Also located near the Bunka-den is a facility called the Kusanagi Kan, a treasure trove of swords, which was completed in March 2021. Visitors to this facility can see the best examples of Japanese swordmaking on display, including the most famous swords of the past that have been dedicated to Atsuta Shrine.
Getting there and around
Take the Nagoya Railroad Nagoya Line and get off at Jingu-mae Station, then walk 3 minutes.
Take the Nagoya City Bus and get off at Jingu Higashimon.
Kamichikama Shrine, also known as the "Bodhisattva of Wisdom," is located on the shrine grounds and is revered by many as a place to pray for academic achievement and success in school. Okuni-sama and Ebisu-sama, two of the Seven Lucky Gods, are enshrined on either side of the shrine, leading many people to come to the shrine to pray for success in business. Every year on January 5, a festival called "Hatsu-Ebisu" is held to pray for prosperous business, family safety, and a good catch of fish. The festival attracts large crowds and has become famous as a New Year's tradition.
On the way to the main shrine, you can see a large camphor tree with a sacred Shimenawa rope tied around it. Said to be over 1,000 years old, it is one of the largest camphor trees within the shrine grounds. According to tradition, it was planted by Kobo Daishi (Kukai), the founder of the Shingon school of Buddhism, and its graceful appearance hints at the long history it shares with Atsuta Shrine.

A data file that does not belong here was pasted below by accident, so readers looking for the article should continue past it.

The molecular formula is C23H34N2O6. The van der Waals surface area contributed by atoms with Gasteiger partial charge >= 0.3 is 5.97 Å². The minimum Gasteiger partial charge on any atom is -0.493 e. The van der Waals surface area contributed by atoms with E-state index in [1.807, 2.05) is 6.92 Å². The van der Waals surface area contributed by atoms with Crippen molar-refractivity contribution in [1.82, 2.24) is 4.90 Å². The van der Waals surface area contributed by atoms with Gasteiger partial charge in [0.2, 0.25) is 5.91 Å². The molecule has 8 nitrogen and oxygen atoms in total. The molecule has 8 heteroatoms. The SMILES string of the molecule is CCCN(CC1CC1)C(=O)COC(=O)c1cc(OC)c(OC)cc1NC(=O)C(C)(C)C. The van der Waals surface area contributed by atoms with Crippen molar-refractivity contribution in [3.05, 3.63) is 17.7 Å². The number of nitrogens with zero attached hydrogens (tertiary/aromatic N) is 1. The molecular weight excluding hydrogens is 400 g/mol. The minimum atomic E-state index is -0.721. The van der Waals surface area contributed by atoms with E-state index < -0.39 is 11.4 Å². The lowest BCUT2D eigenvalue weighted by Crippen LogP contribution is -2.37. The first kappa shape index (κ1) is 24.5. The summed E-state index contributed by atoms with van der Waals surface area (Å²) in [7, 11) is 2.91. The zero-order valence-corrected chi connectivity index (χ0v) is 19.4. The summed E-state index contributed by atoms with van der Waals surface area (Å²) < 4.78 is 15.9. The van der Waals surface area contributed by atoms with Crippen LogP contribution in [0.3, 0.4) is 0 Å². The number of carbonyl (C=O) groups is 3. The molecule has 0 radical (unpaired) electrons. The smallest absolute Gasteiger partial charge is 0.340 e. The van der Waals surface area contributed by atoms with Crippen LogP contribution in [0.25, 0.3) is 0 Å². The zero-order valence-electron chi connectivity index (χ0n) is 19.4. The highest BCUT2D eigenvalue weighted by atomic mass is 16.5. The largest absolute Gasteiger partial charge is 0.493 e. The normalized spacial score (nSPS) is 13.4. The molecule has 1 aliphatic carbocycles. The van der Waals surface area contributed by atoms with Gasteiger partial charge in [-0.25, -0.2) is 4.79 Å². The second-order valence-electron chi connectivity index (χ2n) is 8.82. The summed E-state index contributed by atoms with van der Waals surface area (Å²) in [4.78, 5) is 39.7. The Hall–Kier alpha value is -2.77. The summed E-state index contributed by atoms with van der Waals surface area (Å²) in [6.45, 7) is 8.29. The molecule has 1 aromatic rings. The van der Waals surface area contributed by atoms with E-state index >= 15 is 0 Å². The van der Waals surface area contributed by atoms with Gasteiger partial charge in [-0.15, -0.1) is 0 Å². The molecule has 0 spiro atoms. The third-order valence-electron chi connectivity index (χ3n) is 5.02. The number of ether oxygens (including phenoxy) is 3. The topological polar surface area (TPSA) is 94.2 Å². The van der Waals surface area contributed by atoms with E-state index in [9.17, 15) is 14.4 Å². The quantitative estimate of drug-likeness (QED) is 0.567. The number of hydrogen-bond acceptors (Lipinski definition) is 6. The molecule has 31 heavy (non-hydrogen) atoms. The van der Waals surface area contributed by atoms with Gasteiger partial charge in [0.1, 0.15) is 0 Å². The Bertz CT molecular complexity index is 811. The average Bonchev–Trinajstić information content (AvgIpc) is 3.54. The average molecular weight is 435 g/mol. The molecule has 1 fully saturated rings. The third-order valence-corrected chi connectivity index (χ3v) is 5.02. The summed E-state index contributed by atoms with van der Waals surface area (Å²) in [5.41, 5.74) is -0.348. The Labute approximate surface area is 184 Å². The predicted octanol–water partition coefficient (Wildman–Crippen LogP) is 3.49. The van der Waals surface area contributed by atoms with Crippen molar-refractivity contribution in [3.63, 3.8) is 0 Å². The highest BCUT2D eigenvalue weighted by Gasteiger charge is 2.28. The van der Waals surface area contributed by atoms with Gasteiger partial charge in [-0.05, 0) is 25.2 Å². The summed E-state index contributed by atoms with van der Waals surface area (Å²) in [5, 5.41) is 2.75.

Held on June 5 every year, the Atsuta Matsuri (Rei-sai) is the most important and solemn of all festivals held at Atsuta Shrine. In this festival, an imperial envoy visits the shrine to pray for the prosperity of the imperial family and peace in the country. The festival attracts large crowds of people not only from the local community but from all over Japan, and includes a variety of events such as lantern offerings, fireworks, martial arts, and floral offerings.
Before the Edo Period, the sea extended to the south of where Atsuta Shrine is now located, and the area was called Atsuta Minato, meaning "Atsuta Harbor." There was a landing place that connected Miya-juku, the most important post town on the Tokaido Highway connecting Kyoto and Edo, and Kuwana-juku in Kuwana City, Mie Prefecture, via sea route. The land area expanded during the Edo Period as a result of reclamation efforts for the development of new rice paddies, giving the geography its current form, but the Miya-no-Watashi Park offers a glimpse of what it was like in the old days.
Atsuta Shrine can be reached quickly and easily by taking a Meitetsu train from Nagoya Station or Kanayama Station. Since lodging is scarce around Atsuta Shrine, it is a good idea to make reservations near Nagoya Station or Kanayama Station. Nagoya Station and Kanayama Station are also very convenient jumping-off points to visit other sightseeing spots in Nagoya.
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ANA Crowne Plaza Hotel Grand Court NAGOYA is situated just a short stroll from Kanayama Station, Aichi Prefecture's second busiest hub after Nagoya Station. The hotel is conveniently located just 5 minutes from Nagoya Station by train and 8 minutes f....